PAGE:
When the real estate market is as hot as our market here in Mount Pleasant, there isn’t much that you need to do for your home to sell quickly. Is it clean? Are there door frames? (Yes, this is legitimately important, I recently toured a home without door frames.) If you’ve answered yes to both of these questions, you’re probably OK. However, if you want to get the most out of your current home, a few weekends of do-it-yourself projects can make a world of difference.
As I write this, I’m getting my own home ready to sell. This is the third house that I’ve purchased, renovated and sold with very little help from professional contractors, so while I’m certainly not an expert, I think I’ve earned the “jill of all trades, master of none” title, and that qualifies me to give advice – though it should probably be taken with a grain of salt.
If you live in a ranch, chances are you have a strange wrought iron feature somewhere. We barely touched the outside of the house, but replacing the iron scrolls with a Craftsman-esque pillar and modern gold numbers makes it feel fresh and updated.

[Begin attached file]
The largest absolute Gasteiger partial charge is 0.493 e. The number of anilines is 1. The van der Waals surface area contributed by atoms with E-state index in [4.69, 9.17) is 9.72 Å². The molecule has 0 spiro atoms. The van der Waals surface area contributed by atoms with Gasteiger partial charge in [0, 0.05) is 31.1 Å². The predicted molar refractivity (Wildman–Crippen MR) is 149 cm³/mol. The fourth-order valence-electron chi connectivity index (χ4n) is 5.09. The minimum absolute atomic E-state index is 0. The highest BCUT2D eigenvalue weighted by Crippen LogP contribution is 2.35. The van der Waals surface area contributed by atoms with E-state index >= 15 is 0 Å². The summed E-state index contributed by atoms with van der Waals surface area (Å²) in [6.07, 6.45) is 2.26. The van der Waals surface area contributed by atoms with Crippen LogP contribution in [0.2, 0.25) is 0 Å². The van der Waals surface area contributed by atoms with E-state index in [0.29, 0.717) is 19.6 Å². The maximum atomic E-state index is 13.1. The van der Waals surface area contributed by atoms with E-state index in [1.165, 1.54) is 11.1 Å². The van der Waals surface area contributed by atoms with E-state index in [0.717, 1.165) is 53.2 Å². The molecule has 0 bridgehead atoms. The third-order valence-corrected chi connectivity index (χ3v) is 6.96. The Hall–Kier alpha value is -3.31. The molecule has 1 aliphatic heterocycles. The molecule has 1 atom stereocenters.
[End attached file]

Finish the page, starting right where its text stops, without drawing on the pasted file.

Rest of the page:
Before you roll up your sleeves and get to work, you’ll want to get prepared on a personal level. To start with, make sure that those sleeves are attached to a shirt that you’re at peace with throwing in the trash at the end of the project because grout, caulk, stain and various other construction materials do not come off in the wash. That goes for shoes, too.
Next, locate your closest Little Caesars. Even if you’re not a fan, it’s inevitable that you’ll end up looking up from your project to find that it’s 8:00 p.m., you’re starving, and you’re not in the mood to prepare even the simplest of meals. And Little Caesars is about the only place you’ll want to show your face when you have paint in your hair.
Create the illusion of an open space while still keeping the functionality of defined rooms by adding windows, which will let more light in and serve as a beautiful design feature.
On to the real advice: when it comes to renovating, the majority of cosmetic projects aren’t complicated, but they are hard work. Which means that if you watch enough YouTube videos – never watch only one video on something; you need to hedge your bets — and read enough blogs, you can probably rip up carpet and lay hardwood flooring yourself. You will be exhausted, and your fingertips will all have blisters (use gloves!), but it can be done. I think that the most important skill that you need to tackle cosmetic DIY projects is confidence. That being said, if this is your first foray into home improvements, start small.
Installing backsplash is time consuming, but it’s also a great place to start for tiling newbies. Pick a subway tile for easy installation and a unique color to add wow factor.